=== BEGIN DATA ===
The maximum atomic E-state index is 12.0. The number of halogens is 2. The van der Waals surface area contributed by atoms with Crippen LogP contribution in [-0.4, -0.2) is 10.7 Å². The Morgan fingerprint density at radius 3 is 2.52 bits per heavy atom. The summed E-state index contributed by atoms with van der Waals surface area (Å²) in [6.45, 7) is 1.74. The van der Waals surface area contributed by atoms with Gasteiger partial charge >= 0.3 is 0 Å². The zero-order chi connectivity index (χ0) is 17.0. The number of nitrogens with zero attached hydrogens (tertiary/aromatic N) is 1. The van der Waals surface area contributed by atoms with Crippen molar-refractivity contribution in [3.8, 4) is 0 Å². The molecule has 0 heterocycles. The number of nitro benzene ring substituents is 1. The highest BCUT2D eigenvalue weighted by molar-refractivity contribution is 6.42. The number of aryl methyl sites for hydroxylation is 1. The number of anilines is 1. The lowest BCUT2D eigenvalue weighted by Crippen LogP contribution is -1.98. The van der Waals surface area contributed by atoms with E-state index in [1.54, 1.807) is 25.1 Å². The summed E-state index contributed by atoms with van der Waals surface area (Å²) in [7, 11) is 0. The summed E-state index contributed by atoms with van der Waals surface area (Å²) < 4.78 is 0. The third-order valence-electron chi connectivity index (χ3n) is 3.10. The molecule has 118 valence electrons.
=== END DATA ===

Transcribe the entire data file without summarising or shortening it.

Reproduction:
The maximum atomic E-state index is 12.0. The number of halogens is 2. The van der Waals surface area contributed by atoms with Crippen LogP contribution in [-0.4, -0.2) is 10.7 Å². The Morgan fingerprint density at radius 3 is 2.52 bits per heavy atom. The summed E-state index contributed by atoms with van der Waals surface area (Å²) in [6.45, 7) is 1.74. The van der Waals surface area contributed by atoms with Gasteiger partial charge >= 0.3 is 0 Å². The zero-order chi connectivity index (χ0) is 17.0. The number of nitrogens with zero attached hydrogens (tertiary/aromatic N) is 1. The van der Waals surface area contributed by atoms with Crippen molar-refractivity contribution in [3.8, 4) is 0 Å². The molecule has 0 heterocycles. The number of nitro benzene ring substituents is 1. The highest BCUT2D eigenvalue weighted by molar-refractivity contribution is 6.42. The number of aryl methyl sites for hydroxylation is 1. The number of anilines is 1. The lowest BCUT2D eigenvalue weighted by Crippen LogP contribution is -1.98. The van der Waals surface area contributed by atoms with E-state index in [1.54, 1.807) is 25.1 Å². The summed E-state index contributed by atoms with van der Waals surface area (Å²) in [7, 11) is 0. The summed E-state index contributed by atoms with van der Waals surface area (Å²) < 4.78 is 0. The third-order valence-electron chi connectivity index (χ3n) is 3.10. The molecule has 118 valence electrons.